12. TIPS FOR STUDENTS WITH AUDITORY DISABILITY  Teachers should try the following:  Try to eliminate extra noise in the classroom  Use area rugs, tennis balls on chairs, turning off fans, etc.  Look directly at the student and face him or her when communicating or teaching and say the students name to get their attention.  Assign the student a desk near the front of the classroom, or where you plan to deliver most of your lectures.  Speak naturally and clearly. Remember speaking louder won't help. Do not exaggerate your lip movements, but slowing down a little may help some students. Use facial expressions, gestures and body language to help convey your message, but don't overdo it.  Male teachers should keep moustaches well groomed.
  13. AT TO FURTHER STUDENT LEARNING  Personal FM System  A microphone worn by a teacher that transmits information to the headset worn by the student.  Voice Recorder  Teachers can record all of the classroom instruction, so the student can listen to it later.  PowerPoint  This can be a great resource as students can hear and read the message that is being conveyed.
  15. MILD DISABILITIES  Mild Disabilities are “The disabilities of mild mental retardation, learning disabilities, and emotional disturbance (behavior disorders); considered mild in relation to more severe disabilities.”  Common Learning Disabilities:  Dyslexia  a language-based disability in which a person has trouble understanding written words. It may also be referred to as reading disability or reading disorder.  Dysgraphia  a writing disability in which a person finds it hard to form letters or write within a defined space.
  16. RESOURCES FOR STUDENTS WITH MILD DISABILITIES  Digital Audio Files  Presenting material in an oral format  Providing immediate feedback on assignments  Recording lessons for review at another time  Short and concise activities  Text-to-speech devices  Word processing software
  17. SUPPORT FROM GPAT  Georgia Project for Assistive Technology (GPAT) supports local schools systems in their efforts to provide assistive technology devices and services to students with disabilities.  A unit of the Georgia Department of Education  Funded since 1991  “The mission of GPAT is to improve student achievement, productivity, independence and inclusion by enhancing educator knowledge of assistive technology and increasing student access to appropriate assistive technology devices and services.”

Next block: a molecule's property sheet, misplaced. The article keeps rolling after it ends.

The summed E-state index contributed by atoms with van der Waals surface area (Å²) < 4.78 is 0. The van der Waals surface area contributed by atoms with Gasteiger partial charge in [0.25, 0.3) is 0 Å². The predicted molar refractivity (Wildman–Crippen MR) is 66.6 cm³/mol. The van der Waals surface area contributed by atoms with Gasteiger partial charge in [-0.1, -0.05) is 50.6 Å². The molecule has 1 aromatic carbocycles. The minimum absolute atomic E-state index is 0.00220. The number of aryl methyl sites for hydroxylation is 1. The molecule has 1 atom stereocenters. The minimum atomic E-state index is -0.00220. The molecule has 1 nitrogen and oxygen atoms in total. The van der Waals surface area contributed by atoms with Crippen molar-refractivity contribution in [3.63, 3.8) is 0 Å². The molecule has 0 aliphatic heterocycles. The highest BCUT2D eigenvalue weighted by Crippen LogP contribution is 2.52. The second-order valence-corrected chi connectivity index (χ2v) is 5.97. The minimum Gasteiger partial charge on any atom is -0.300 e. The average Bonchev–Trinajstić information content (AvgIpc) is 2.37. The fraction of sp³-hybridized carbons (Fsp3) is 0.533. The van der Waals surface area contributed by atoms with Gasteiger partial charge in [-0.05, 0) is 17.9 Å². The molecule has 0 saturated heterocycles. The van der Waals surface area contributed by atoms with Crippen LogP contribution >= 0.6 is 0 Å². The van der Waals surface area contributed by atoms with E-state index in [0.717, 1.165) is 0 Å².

18. REFERENCES AND RESOURCES  Assistive technology. (2013, August 6). Wikipedia. Retrieved June 12, 2014, from  Attention-deficit/hyperactivity disorder (ADHD) in children. (n.d.). Attention-deficit/hyperactivity disorder (ADHD) Definition. Retrieved June 12, 2014, from conditions/adhd/basics/definition/con-20023647  Bachrach, S. (2011, May 1). Individualized Education Programs (IEPs). KidsHealth - the Web's most visited site about children's health. Retrieved June 12, 2014, from  Behrmann, M., & Jerome, M. K. (2002, January 1). Assistive Technology for Students with Mild Disabilities: Update 2002. ERIC Digest.. Assistive Technology for Students with Mild Disabilities: Update 2002. ERIC Digest.. Retrieved June 12, 2014, from  Examples of Assistive Technology. (n.d.). Assistive Technology For Education LLC. Retrieved June 12, 2014, from  FM Systems. (n.d.). FM Systems. Retrieved June 12, 2014, from Systems/  Georgia Project for Assistive Technology. (n.d.). Georgia Project for Assistive Technology. Retrieved June 12, 2014, from  Ramp Up to Access: Assistive Technology. (n.d.). Ramp Up to Access: Assistive Technology. Retrieved June 12, 2014, from  Support and Resources for Educators. (n.d.). Learning Disabilities Association of America. Retrieved June 12, 2014, from  Tips and Strategies for Teaching Hearing Impaired Students. (n.d.). Bright Hub Education. Retrieved June 12, 2014, from teaching-hearing-impaired-students/  What is APD?. (n.d.). ncapd. Retrieved June 12, 2014, from  What is a Learning Disability?. (n.d.). LD OnLine: The world's leading website on learning disabilities and ADHD. Retrieved June 12, 2014, from